”The Bone Player” by William Sidney Mount, 1856
A pair of wooden musical bones
The bones are a Musical Instrument (more specifically, a folk instrument) which, at the simplest, consists of a pair of animal bones, or pieces of wood or a similar material. Sections of large rib bones and lower leg bones are the most commonly used true bones, although wooden sticks shaped like the earlier true bones are now more often used. The technique probably arrived in the U.S. via Irish and other European immigrants, and has a history stretching back to ancient China, Egypt, Greece, and Rome.
Beginning of the Civil War-America in 1860 is enjoying a spirited musical age..
Music is played, sung, and heard everywhere: in the theater houses, in genteel parlors, on street corners, aboard riverboats, in churches and social halls, in slave cabins deep in the heart of the plantation South, on the crooked front porches of Appalachian homesteads, in lessons chanted in rustic schoolrooms, and at the fraternity sings of college chapter houses. They are mostly amateur soldiers, trained for just a few weeks, if at all, before battle. Their average age is 18. They bring into the armies their civilian habits, their hobbies and pastimes, their baseballs and banjos.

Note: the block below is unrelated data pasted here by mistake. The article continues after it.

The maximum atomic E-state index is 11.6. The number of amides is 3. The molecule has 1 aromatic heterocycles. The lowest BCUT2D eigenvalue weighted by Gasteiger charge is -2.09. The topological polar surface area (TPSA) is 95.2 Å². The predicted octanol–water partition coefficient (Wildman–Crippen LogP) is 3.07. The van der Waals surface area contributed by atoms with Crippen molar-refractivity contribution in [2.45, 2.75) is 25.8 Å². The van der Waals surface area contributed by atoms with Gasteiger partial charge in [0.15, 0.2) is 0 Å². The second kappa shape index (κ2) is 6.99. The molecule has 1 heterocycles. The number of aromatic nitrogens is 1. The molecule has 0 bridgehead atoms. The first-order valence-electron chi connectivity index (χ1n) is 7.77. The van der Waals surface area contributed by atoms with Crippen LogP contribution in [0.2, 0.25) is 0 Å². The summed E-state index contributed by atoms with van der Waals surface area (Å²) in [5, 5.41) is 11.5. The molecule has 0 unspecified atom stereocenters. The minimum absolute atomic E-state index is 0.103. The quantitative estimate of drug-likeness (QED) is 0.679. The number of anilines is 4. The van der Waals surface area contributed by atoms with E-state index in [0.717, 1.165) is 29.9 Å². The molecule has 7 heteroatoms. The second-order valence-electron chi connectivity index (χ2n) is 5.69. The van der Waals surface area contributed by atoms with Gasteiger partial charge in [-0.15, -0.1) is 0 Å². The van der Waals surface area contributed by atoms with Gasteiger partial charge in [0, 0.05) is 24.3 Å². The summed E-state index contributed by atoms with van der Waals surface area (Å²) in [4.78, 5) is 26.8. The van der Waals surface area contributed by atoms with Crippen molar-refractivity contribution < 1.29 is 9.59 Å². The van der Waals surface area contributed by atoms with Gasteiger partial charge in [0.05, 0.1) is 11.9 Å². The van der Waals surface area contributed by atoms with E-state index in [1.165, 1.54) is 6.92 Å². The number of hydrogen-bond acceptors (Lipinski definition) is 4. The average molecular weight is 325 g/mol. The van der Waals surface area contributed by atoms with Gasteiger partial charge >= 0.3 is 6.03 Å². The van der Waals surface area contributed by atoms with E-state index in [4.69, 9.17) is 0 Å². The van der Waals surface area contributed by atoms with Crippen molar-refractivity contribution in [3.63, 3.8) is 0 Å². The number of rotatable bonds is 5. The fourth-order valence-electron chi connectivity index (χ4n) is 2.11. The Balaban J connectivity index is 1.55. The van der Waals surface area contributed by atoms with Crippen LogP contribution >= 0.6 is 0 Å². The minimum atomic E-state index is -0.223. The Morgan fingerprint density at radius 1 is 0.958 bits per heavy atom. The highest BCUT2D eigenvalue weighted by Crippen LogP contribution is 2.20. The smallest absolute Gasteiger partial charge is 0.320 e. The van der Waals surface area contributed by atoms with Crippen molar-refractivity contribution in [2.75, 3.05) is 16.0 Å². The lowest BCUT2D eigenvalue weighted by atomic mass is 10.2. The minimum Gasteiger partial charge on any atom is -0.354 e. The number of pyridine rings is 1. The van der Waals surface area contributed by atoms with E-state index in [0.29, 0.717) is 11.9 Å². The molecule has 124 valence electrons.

Above all, soldiers carry with them their songs.
In North Carolina, mountain boys pick up hand-me-down fiddles or make their own, slipping the dried tail from a timber rattlesnake inside the sound box to dehumidify the precious wood during the warm, rainy months. Farm boys make cigar-box banjos or play the “bones” — a percussion instrument common in minstrel shows carved from the shinbones of oxen or of a hardwood, such as ash or maple.